Neglect to the Arts

Innes Magee 



The story of a struggling artist is as old as time. Someone who’s outlook on life is seen through the kaleidoscope of their imagination. There’s a recognized brilliance that comes along with being an artist, but also a sense of rejection from the rest of society. We are made to believe that creative minds are born and not made, but I believe if given the right circumstances anyone can learn the skill of creativity just as we learn long division in math class. The current lack of support for the arts by the TDSB in terms of funding is stripping important opportunities away from students. If we want to keep seeing forward imaginative thinkers coming from the school system, something has to change. 


The arts are not only an outlet for student expression, they’re also a tool that can be used to aid the development of language, motor and social skills. The way the curriculum is shaped and what is “advertised” to students as important courses makes a significant difference in the way we the students view certain subjects. From a young age we’re taught that science and math should be our main concern and the arts are somewhat of an extracurricular activity instead of a valued subject. The more open and creative format of art classes allows for students who would otherwise not be engaged in school to have an opportunity to learn in a way that benefits them. The fact that the Progressive Conservative government’s new budget, cut the Ontario music fund from $15M to $7M earlier this year is no help in getting more students involved in musical education. A report by People for Education found that 41% of elementary schools in Ontario have a “specialist music teacher”, a number that was closer to 60% 20 years ago. The consequences of neglecting the arts aren’t getting less grave, so what makes the TDSB and provincial government think that it’s okay to put the development of Ontario students on the backburner.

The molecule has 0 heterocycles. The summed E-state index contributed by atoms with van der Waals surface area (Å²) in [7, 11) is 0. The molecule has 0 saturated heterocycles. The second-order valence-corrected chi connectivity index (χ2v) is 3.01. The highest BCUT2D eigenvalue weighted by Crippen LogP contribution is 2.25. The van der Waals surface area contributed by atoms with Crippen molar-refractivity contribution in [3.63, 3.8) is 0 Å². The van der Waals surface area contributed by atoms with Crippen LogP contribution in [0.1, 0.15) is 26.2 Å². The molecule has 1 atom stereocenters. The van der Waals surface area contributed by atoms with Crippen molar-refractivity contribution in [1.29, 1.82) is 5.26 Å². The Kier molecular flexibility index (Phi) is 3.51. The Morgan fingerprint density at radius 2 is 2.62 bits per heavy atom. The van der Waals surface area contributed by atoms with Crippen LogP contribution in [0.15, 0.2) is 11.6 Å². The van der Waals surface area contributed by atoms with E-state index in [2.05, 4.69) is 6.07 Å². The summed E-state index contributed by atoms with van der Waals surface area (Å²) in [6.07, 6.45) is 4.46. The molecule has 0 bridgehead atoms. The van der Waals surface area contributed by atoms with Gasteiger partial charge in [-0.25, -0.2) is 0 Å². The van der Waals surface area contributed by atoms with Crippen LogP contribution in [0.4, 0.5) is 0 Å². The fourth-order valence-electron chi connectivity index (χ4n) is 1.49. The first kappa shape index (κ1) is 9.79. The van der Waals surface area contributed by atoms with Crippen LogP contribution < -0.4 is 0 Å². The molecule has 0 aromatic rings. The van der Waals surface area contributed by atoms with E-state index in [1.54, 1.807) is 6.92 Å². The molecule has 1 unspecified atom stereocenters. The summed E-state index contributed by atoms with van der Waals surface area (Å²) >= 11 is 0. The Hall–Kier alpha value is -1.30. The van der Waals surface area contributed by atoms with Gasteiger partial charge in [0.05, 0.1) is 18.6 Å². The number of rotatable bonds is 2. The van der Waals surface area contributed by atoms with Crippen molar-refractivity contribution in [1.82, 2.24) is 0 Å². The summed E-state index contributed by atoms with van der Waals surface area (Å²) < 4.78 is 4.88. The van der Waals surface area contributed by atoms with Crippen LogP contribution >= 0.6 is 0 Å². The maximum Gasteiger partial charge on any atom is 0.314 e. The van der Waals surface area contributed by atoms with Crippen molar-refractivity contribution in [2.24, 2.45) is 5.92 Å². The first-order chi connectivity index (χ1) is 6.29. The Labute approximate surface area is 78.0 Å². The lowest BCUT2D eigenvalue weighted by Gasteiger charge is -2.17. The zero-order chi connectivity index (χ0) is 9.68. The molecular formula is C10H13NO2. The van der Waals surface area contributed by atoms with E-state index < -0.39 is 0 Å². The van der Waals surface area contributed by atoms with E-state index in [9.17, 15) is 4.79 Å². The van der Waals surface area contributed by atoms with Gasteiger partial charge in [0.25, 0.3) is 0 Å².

It’s not just the students that are feeling this hit to the school system. When speaking with music and drama teacher here at Harbord (Ms.Martin) she stated that “The current lack of support for the arts in general and music in our schools in particular is abysmal.” But it wasn’t always this bad “The TDSB used to have an excellent elementary school itinerant music programme in some areas of the city, and a merely adequate one in other areas. Instead of improving the programme by increasing the number of hours the less well served schools received, the Board cut hours in the better served areas. The Board calls this equality and cites government cutbacks.” I was curious about a teacher's thoughts on the effects of musical education on her students, when asked she explained that “Despite the fact that the arts are suffering, the students at Harbord who take music are engaged and passionate about their music. They are eager to learn and to improve their skills. They enjoy performing. Learning music inspires their self confidence, and their ability to focus. It teaches perseverance, teaches problem solving, and improves communication and collaboration skills. It fosters leadership. Employers are often interested in hearing about an applicant's experiences as a musician at a job interview. Quality music education contributes to vital workforce developmental skills.” She added that “so far, the arts environment at Harbord is holding on, but we can not continue in this vein forever. The arts have so much to offer: they were part of the ideal education in ancient Greece, along with the maths and sciences. We have lost touch with their importance in society, and have forgotten their influence in other subjects, and their influence on making a person whole!”

It seems as though the pillars of education we rely on are crumbling beneath us. With all the valid and urgent issues being discussed in the media and the government, the TDSB music program doesn’t strike most as the highest of our concerns, but the effects of these budget cuts and failure to meet needs is being felt to a high degree. I was told once by a conductor at a government run music camp that you will always find a friend in your instrument, and for certain kids that means more than anyone could imagine.